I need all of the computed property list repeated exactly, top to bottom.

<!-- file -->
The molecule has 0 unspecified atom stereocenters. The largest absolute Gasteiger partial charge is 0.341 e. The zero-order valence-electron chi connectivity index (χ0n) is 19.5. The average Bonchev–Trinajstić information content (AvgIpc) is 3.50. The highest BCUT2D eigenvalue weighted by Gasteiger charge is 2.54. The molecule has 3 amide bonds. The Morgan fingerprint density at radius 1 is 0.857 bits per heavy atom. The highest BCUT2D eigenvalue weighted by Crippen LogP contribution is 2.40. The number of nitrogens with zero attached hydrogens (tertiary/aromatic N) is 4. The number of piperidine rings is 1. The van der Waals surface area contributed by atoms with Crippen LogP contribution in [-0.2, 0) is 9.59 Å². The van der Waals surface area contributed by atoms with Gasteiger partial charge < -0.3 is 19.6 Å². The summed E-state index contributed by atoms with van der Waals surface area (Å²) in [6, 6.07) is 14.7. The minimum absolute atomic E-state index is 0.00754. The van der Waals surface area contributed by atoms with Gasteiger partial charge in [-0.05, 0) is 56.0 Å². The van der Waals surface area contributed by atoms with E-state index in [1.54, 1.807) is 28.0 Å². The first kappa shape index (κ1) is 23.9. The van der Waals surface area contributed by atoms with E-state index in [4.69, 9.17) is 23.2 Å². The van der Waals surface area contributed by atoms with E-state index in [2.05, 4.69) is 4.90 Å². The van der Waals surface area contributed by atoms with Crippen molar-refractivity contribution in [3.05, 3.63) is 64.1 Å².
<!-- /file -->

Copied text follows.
The molecule has 0 unspecified atom stereocenters. The largest absolute Gasteiger partial charge is 0.341 e. The zero-order valence-electron chi connectivity index (χ0n) is 19.5. The average Bonchev–Trinajstić information content (AvgIpc) is 3.50. The highest BCUT2D eigenvalue weighted by Gasteiger charge is 2.54. The molecule has 3 amide bonds. The Morgan fingerprint density at radius 1 is 0.857 bits per heavy atom. The highest BCUT2D eigenvalue weighted by Crippen LogP contribution is 2.40. The number of nitrogens with zero attached hydrogens (tertiary/aromatic N) is 4. The number of piperidine rings is 1. The van der Waals surface area contributed by atoms with Crippen LogP contribution in [-0.2, 0) is 9.59 Å². The van der Waals surface area contributed by atoms with Gasteiger partial charge < -0.3 is 19.6 Å². The summed E-state index contributed by atoms with van der Waals surface area (Å²) in [6, 6.07) is 14.7. The minimum absolute atomic E-state index is 0.00754. The van der Waals surface area contributed by atoms with Gasteiger partial charge in [-0.05, 0) is 56.0 Å². The van der Waals surface area contributed by atoms with E-state index in [1.54, 1.807) is 28.0 Å². The first kappa shape index (κ1) is 23.9. The van der Waals surface area contributed by atoms with E-state index in [4.69, 9.17) is 23.2 Å². The van der Waals surface area contributed by atoms with E-state index in [2.05, 4.69) is 4.90 Å². The van der Waals surface area contributed by atoms with Crippen molar-refractivity contribution in [3.05, 3.63) is 64.1 Å².